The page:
At the time he made the gifts, Dunne had been joint managing director of the family owned supermarket chain founded by his father in 1943.
The payments followed an approach to Dunne on behalf of Haughey from an accountant who said they were seeking to put together a consortium of about half a dozen people to contribute _150,000 each to deal with a “significant problem, a business problem” related to the former Taoiseach.
Dunne said “I think Haughey is making a huge mistake trying to get six or seven people together….Christ picked 12 apostles and one of them crucified him”, and agreed to pay the entire amount himself.
In his report, McCracken said the tribunal was “satisfied beyond all
reasonable doubt” that all the monies paid by Dunne were received “by or on behalf of” Haughey.
McCracken said it appeared Dunne was an “impetuously generous person” who may have been simply trying to buy the friendship of Haughey. He found no evidence of any favors asked for by Dunne or given by Haughey.
Haughey himself put his hands up last July: “I now accept that I
received the _1.3 million from Ben Dunne and that I became aware that he was the donor to the late Mr Traynor (Haughey’s former accountant who is now dead) in 1993 and furthermore I now accept Mr Dunne’s evidence that he handed me _210,000 in Abbeville (his home) in November 1991.”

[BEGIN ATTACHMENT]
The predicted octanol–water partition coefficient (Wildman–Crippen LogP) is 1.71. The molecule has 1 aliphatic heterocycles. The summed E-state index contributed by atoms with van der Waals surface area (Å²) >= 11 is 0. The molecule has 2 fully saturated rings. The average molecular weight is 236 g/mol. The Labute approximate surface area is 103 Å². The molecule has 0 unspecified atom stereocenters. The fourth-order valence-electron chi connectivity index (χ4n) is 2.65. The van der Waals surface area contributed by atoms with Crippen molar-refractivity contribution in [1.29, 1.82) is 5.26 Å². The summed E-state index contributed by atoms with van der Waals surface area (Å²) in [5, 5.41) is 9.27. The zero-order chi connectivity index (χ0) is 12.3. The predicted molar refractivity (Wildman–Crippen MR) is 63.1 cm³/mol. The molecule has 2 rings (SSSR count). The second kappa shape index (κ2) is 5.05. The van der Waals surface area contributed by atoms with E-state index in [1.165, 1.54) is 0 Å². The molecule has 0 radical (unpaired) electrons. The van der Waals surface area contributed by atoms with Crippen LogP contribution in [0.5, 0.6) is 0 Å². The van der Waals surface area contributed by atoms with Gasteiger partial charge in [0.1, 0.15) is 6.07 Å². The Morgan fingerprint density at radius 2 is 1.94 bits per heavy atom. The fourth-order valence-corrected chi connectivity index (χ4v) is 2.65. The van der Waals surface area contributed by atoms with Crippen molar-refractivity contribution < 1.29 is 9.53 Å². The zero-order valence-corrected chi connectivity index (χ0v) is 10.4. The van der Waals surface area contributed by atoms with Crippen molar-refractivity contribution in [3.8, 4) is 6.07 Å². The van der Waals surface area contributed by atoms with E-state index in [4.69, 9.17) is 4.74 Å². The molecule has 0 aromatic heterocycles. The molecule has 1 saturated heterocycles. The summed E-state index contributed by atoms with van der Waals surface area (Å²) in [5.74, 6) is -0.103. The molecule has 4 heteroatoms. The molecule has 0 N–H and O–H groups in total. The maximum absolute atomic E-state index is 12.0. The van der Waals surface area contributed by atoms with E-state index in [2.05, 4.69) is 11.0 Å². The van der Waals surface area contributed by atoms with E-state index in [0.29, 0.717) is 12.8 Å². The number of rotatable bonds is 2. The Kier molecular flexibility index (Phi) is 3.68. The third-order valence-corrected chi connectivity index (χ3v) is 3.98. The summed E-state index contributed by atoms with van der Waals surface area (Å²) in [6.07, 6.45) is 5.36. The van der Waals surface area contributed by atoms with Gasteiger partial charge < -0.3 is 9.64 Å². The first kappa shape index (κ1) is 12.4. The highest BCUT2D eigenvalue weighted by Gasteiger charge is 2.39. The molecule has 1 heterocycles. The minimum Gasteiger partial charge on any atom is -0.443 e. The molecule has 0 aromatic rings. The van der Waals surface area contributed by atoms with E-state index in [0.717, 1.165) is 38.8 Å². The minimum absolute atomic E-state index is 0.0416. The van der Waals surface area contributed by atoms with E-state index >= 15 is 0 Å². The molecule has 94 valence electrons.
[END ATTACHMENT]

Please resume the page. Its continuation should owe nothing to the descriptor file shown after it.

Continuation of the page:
On the basis of the tribunal report, the Commissioners are understood to have served Haughey with a tax bill of about _1.8 million.
In addition to capital acquisitions tax, plus interest, due on the
Dunne money the assessment may also have included penalty payments.
A spokesman for the Commissioners said it was not their practice to
comment on the affairs of an individual taxpayer but it is certain that they will appeal to the Circuit Court in the New Year when they will be allowed enter new evidence.
Whatever the outcome of that hearing, the case could then be appealed by either side to the High Court and finally the Supreme Court.
The spokesman said it was “standard practice where considerable tax is at risk or where points of tax principle are involved to vigorously pursue such liabilities and matters through the courts.”
Haughey has also been charged with hindering and obstructing the
inquiry. He had initially denied receiving any payments from Dunne and the case will be heard next year.
It is believed Haughey appealed against the tax assessment on
technical grounds about inadequate proof of where the money came from and if it was paid by someone domiciled within the State. Much of the Dunne money was diverted through offshore accounts before Haughey received it.
Tax liability on gifts depends on the tax domicile of the person
making the gifts and where the donated assets were based.
Tax experts describe it as the “money from America” principle. It
arises from times when many families had relatives in America who
regularly sent home cash to help them cope. It was not liable to tax
provided the “American” relative was not living in Ireland.
Another tribunal headed by Judge Michael Moriarty is investigating possible other payments Haughey may have received during his long political career.